It would be all but impossible to eclipse the rookie season enjoyed by Bill Durnan in 1943-44. Although 27 years old when he finally made his NHL debut with the Montreal Canadiens, the star of senior hockey with the Kirkland Lake Blue Devils and the Montreal Royals wasted little time in asserting himself as the league's premier goaltender.
In his rookie season, Durnan posted a 38-5-7 record, playing his team's entire 50-game schedule. Although the Canadiens boasted the Punch Line with Toe Blake, Elmer Lach and Maurice Richard, it was the rookie goaltender that made the difference in the playoffs. In the semi-finals, Montreal ousted the Toronto Maple Leafs in five games, then swept the Chicago Black Hawks in four straight to earn the Stanley Cup, the franchise's first in fourteen years.
Game One was a 5-1 win in Montreal, with 3-1 and 3-2 victories earned in Games Two and Three, played in Chicago. But in Game Four, with Chicago on the verge of being eliminated, Montreal trailed the Hawks back at the Montreal Forum. The crowd chanted, 'Fake! Fake!, believing that the Canadiens were falling behind in order to go to a fifth game and thus collect more gate receipts. The Canadiens rallied, in part on the adrenalin from Bill Durnan's save on a penalty shot taken by Virgil Johnson of the Hawks. Tied at the end of regulation, Montreal's Toe Blake scored at 9:12 of overtime to give the Canadiens the championship.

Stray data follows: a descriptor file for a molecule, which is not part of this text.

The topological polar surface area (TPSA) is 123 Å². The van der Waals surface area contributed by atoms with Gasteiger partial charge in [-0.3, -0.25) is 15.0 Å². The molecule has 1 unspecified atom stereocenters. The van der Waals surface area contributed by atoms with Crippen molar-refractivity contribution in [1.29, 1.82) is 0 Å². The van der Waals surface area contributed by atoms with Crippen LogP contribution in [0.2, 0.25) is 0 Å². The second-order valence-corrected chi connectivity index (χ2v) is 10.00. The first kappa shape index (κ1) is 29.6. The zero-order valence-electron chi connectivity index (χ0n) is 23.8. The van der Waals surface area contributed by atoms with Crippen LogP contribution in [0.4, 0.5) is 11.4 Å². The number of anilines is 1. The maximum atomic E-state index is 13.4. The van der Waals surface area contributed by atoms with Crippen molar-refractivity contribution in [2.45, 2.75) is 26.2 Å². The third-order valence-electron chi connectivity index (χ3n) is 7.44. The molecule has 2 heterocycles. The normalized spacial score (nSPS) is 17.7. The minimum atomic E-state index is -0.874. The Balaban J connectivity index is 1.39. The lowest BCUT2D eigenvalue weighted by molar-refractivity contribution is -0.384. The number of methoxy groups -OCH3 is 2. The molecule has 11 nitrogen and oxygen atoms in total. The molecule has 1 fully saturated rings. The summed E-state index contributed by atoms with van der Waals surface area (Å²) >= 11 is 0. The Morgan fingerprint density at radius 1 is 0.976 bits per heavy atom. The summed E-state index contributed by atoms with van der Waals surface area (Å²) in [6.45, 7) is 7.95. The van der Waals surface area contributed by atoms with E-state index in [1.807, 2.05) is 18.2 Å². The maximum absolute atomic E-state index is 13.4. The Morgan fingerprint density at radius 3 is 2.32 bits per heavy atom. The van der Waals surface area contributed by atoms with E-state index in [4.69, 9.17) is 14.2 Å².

The culmination of a sensational rookie season saw the netminder earn the Stanley Cup, his first of two such championships, the Vezina Trophy for the NHL's best goals-against average during the regular season and selection to the NHL's First All-Star Team. In both cases, it was Bill Durnan's first of six such awards during his illustrious, albeit brief, National Hockey League career.
Kevin Shea is the Hockey Hall of Fame's Editor of Publications and Online Features.